Dennis Palumbo: My name is Dennis Palumbo. I spent 20 years writing film and television in Hollywood and then changed careers and for the last 30 years I’ve been a psychologist in private practice and my specialty is working with creative people, writers, directors, actors.

I’m also the author of the series of mystery thrillers featuring a character named Daniel Rinaldi, who like me was born and raised in Pittsburgh, went to Pitt, has a beard and glasses and is an Italian American.

He is a trauma expert, and so he consults with the Pittsburgh police, and he specializes in treating victims of violent crime. He himself was a victim, he and his wife were mugged years and years before the book starts. His wife was killed, he was shot but he survived and so he struggles with his own survivor guilt as he goes about treating others, and of course, ’cause he’s an amateur sleuth, he ends up getting involved in a bunch of mysteries.

James Blatch: Sounds like a great setup. Now the psychological side of it you’re talking about there is what you’ve been talking about here at ThrillerFest, so I’m going to talk to you about that with you in a moment.

But just tell us about the early part of your career, because you had a huge success, quite a high profile success in the early ’80s.

Dennis Palumbo: Well I was very, very lucky. I was on a number of television shows. I wrote the first episode of Love Boat.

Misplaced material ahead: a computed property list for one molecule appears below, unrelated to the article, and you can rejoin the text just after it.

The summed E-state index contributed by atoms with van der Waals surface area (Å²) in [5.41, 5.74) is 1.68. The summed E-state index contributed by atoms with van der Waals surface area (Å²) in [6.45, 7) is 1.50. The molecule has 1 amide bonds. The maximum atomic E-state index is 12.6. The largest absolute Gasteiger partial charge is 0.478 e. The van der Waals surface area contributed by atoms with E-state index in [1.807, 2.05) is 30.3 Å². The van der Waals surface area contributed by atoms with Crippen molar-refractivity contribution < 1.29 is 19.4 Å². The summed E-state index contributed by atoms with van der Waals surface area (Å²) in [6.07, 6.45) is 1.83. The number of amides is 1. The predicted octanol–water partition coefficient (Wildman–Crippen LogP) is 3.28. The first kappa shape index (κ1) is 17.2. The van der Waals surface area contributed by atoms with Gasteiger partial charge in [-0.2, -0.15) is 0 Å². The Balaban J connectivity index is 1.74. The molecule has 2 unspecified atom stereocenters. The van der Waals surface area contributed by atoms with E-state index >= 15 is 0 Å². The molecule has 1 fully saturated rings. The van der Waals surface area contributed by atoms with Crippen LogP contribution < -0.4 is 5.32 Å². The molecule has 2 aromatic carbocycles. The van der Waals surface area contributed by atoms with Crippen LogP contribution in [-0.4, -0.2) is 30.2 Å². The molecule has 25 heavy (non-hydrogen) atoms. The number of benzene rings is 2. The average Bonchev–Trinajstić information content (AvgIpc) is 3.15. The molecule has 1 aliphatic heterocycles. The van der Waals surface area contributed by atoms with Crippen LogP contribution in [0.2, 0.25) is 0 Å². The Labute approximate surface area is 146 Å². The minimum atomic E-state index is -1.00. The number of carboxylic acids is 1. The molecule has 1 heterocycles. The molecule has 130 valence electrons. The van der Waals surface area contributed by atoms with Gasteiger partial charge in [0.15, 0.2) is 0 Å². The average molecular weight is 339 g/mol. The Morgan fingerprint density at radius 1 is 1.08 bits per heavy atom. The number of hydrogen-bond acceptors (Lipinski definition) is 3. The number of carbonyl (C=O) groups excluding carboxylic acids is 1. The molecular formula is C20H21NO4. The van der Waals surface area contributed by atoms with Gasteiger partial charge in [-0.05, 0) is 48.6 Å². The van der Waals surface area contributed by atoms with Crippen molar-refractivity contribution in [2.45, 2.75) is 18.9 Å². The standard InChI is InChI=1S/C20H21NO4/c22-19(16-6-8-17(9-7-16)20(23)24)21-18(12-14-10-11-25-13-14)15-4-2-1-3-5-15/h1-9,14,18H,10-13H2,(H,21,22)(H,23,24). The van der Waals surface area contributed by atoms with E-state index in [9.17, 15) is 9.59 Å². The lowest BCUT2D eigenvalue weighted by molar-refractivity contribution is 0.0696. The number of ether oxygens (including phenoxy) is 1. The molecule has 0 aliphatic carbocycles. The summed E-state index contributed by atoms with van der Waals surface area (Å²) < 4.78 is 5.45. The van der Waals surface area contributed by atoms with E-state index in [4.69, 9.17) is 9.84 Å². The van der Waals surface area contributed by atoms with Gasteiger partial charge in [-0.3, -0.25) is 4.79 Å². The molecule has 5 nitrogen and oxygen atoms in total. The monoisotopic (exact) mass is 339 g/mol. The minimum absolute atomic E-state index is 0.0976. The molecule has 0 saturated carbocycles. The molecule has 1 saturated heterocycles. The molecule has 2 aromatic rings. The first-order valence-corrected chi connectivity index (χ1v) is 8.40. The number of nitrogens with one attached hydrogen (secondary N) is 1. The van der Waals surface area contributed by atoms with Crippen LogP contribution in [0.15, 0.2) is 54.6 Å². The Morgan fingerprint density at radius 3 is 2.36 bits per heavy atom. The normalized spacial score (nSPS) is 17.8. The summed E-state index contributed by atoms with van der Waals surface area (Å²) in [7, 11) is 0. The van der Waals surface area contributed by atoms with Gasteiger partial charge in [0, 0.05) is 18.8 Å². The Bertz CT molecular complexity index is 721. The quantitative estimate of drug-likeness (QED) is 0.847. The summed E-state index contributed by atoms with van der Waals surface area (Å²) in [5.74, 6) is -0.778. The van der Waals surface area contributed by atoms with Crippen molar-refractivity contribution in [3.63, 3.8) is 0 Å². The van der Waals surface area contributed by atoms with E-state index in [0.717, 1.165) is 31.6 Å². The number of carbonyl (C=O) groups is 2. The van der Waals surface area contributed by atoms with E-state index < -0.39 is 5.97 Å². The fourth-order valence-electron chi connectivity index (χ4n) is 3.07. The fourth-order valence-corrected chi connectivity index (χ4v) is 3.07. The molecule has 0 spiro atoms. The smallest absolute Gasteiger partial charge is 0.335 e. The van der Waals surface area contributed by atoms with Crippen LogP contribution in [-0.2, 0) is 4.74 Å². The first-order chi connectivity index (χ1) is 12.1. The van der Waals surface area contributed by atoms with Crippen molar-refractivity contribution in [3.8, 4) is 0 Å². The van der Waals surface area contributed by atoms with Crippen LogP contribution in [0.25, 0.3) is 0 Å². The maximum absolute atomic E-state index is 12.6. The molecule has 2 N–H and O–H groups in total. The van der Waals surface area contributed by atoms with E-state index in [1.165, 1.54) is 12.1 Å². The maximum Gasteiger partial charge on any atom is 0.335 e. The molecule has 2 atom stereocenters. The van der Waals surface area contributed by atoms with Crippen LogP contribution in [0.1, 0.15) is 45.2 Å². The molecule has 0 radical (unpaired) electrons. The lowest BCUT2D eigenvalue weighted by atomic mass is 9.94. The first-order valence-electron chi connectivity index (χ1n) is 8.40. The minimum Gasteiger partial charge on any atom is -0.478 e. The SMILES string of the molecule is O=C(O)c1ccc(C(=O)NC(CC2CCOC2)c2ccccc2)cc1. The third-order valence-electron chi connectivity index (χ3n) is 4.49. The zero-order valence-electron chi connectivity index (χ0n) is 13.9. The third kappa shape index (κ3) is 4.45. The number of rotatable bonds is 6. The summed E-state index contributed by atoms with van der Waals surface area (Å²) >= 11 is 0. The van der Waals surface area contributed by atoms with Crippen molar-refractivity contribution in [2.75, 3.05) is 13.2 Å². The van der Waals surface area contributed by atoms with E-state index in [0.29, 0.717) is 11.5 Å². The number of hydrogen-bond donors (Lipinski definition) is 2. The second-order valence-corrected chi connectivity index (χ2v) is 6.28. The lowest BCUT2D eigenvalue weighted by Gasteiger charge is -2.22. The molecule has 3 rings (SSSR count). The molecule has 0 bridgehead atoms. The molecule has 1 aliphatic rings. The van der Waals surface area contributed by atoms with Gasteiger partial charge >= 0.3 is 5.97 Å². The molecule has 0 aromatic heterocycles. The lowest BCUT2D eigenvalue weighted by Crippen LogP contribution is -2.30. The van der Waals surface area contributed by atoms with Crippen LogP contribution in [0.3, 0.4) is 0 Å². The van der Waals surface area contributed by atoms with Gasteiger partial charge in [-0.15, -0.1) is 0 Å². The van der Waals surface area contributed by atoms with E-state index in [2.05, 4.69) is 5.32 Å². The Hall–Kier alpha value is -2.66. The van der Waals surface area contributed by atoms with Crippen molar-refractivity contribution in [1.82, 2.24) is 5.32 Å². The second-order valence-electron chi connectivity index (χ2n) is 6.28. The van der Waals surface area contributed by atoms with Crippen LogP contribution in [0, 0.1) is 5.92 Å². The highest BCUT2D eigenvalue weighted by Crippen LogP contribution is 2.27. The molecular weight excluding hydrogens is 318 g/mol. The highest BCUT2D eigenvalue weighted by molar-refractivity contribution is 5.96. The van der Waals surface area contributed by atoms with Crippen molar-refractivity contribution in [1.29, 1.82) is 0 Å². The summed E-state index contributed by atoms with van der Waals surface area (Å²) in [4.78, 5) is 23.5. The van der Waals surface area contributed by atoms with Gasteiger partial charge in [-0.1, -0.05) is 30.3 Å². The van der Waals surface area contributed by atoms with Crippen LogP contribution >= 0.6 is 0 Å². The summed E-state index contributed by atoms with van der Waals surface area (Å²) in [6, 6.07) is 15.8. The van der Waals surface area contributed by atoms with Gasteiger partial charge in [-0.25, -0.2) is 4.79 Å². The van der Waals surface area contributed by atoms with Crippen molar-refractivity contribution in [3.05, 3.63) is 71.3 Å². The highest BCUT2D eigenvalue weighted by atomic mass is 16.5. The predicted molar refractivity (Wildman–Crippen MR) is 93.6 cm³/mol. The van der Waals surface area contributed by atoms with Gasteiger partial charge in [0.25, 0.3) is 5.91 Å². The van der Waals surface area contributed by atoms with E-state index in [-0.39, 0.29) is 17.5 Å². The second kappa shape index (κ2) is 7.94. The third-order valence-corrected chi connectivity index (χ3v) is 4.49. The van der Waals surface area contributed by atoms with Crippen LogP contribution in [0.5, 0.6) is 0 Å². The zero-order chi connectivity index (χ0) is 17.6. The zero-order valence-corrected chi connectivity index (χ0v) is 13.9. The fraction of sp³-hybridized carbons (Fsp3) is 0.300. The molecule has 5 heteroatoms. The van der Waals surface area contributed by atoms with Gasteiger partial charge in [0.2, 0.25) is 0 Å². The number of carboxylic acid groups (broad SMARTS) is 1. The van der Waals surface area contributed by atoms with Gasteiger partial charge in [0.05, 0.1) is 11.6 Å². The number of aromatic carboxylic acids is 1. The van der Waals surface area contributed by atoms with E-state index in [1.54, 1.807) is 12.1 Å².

James Blatch: Loved the Love Boat.

Dennis Palumbo: You know it’s funny because when I tell that to people they always laugh, and then I go, “Yeah but I just got a 13 cent residual check from the Balkans”, which those things are still airing believe it or not all over the world. And I was a writer on a show called Welcome Back, Kotter, which was a pretty big sitcom.

And then I co-wrote a movie, My Favorite Year, with Peter O’Toole, and then I had a couple of other series that I worked on, I think about six series, and then right around that time, around 38, 39, I went into therapy as a patient and fell in love with the process.

So I went back to school, started taking classes, I thought to myself, well it can’t hurt a writer to take classes in psychology, but then I began volunteering at psychiatric clinics and the next thing you knew I wanted to change my career and so I did.

I retired from film and TV and I went not only into private practice, but I went back to my first love, which was writing prose.

I always thought I was going to be a novelist, and through the journeys of life, I ended up in Hollywood writing television and film, but now I get the opportunity to write novels which I’m very, very pleased about.

James Blatch: Okay, well so you are well-positioned to talk about the psychology of your characters.

Dennis Palumbo: Oh yeah.

James Blatch: Which is what you’ve been talking about today.

In simple terms, this is avoiding your characters not having credible motivation or being one dimensional, that psychology is the key, is it not?

Dennis Palumbo: Yeah, for me what’s important is the psychological depth of my characters. I try to make the books as suspenseful as I can with a lot of momentum, there’s a lot of twists and turns, but that doesn’t interest me as much as the psychological underpinnings of my characters, not only my lead characters but the secondary characters because my hero treats the victims of violent crime.